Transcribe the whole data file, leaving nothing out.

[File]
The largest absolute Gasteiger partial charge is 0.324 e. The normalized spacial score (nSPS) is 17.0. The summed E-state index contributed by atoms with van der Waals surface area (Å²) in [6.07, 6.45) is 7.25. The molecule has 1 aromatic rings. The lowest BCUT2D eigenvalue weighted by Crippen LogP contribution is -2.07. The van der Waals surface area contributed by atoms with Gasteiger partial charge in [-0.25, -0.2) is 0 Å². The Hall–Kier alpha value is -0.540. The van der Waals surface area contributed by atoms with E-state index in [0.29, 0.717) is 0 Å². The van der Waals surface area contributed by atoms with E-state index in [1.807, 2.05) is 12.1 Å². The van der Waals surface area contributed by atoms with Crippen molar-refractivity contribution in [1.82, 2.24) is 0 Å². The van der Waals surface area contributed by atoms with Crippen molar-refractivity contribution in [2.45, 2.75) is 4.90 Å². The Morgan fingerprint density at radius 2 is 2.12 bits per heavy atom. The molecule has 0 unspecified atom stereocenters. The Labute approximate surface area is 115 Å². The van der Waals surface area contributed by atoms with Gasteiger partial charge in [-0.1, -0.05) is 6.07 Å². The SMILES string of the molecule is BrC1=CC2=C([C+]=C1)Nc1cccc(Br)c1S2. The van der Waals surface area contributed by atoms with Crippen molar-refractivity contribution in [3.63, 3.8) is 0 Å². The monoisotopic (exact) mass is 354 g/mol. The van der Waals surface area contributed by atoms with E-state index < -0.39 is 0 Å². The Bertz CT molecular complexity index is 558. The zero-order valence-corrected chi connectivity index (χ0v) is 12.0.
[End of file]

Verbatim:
The largest absolute Gasteiger partial charge is 0.324 e. The normalized spacial score (nSPS) is 17.0. The summed E-state index contributed by atoms with van der Waals surface area (Å²) in [6.07, 6.45) is 7.25. The molecule has 1 aromatic rings. The lowest BCUT2D eigenvalue weighted by Crippen LogP contribution is -2.07. The van der Waals surface area contributed by atoms with Gasteiger partial charge in [-0.25, -0.2) is 0 Å². The Hall–Kier alpha value is -0.540. The van der Waals surface area contributed by atoms with E-state index in [0.29, 0.717) is 0 Å². The van der Waals surface area contributed by atoms with E-state index in [1.807, 2.05) is 12.1 Å². The van der Waals surface area contributed by atoms with Crippen molar-refractivity contribution in [1.82, 2.24) is 0 Å². The van der Waals surface area contributed by atoms with Crippen molar-refractivity contribution in [2.45, 2.75) is 4.90 Å². The Morgan fingerprint density at radius 2 is 2.12 bits per heavy atom. The molecule has 0 unspecified atom stereocenters. The Labute approximate surface area is 115 Å². The van der Waals surface area contributed by atoms with Gasteiger partial charge in [-0.1, -0.05) is 6.07 Å². The SMILES string of the molecule is BrC1=CC2=C([C+]=C1)Nc1cccc(Br)c1S2. The van der Waals surface area contributed by atoms with Crippen molar-refractivity contribution in [3.63, 3.8) is 0 Å². The monoisotopic (exact) mass is 354 g/mol. The van der Waals surface area contributed by atoms with E-state index < -0.39 is 0 Å². The Bertz CT molecular complexity index is 558. The zero-order valence-corrected chi connectivity index (χ0v) is 12.0.